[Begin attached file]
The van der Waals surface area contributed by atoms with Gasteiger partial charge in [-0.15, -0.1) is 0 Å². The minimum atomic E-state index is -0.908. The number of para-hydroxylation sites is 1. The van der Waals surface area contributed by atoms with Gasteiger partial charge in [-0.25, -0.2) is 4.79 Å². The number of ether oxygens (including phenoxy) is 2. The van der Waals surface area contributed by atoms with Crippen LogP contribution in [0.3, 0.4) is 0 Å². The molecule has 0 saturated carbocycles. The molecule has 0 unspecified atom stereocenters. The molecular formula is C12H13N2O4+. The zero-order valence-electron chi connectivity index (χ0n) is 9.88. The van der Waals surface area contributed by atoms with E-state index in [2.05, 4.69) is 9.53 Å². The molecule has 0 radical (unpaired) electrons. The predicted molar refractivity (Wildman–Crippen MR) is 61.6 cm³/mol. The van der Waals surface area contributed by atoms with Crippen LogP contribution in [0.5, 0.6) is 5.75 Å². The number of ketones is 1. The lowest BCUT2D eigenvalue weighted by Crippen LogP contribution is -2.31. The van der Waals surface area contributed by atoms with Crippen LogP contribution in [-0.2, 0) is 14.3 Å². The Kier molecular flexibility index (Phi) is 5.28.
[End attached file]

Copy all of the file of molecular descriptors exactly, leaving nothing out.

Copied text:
The van der Waals surface area contributed by atoms with Gasteiger partial charge in [-0.15, -0.1) is 0 Å². The minimum atomic E-state index is -0.908. The number of para-hydroxylation sites is 1. The van der Waals surface area contributed by atoms with Gasteiger partial charge in [-0.25, -0.2) is 4.79 Å². The number of ether oxygens (including phenoxy) is 2. The van der Waals surface area contributed by atoms with Crippen LogP contribution in [0.3, 0.4) is 0 Å². The molecule has 0 saturated carbocycles. The molecule has 0 unspecified atom stereocenters. The molecular formula is C12H13N2O4+. The zero-order valence-electron chi connectivity index (χ0n) is 9.88. The van der Waals surface area contributed by atoms with E-state index in [2.05, 4.69) is 9.53 Å². The molecule has 0 radical (unpaired) electrons. The predicted molar refractivity (Wildman–Crippen MR) is 61.6 cm³/mol. The van der Waals surface area contributed by atoms with Crippen LogP contribution in [0.5, 0.6) is 5.75 Å². The number of ketones is 1. The lowest BCUT2D eigenvalue weighted by Crippen LogP contribution is -2.31. The van der Waals surface area contributed by atoms with Crippen LogP contribution in [-0.2, 0) is 14.3 Å². The Kier molecular flexibility index (Phi) is 5.28.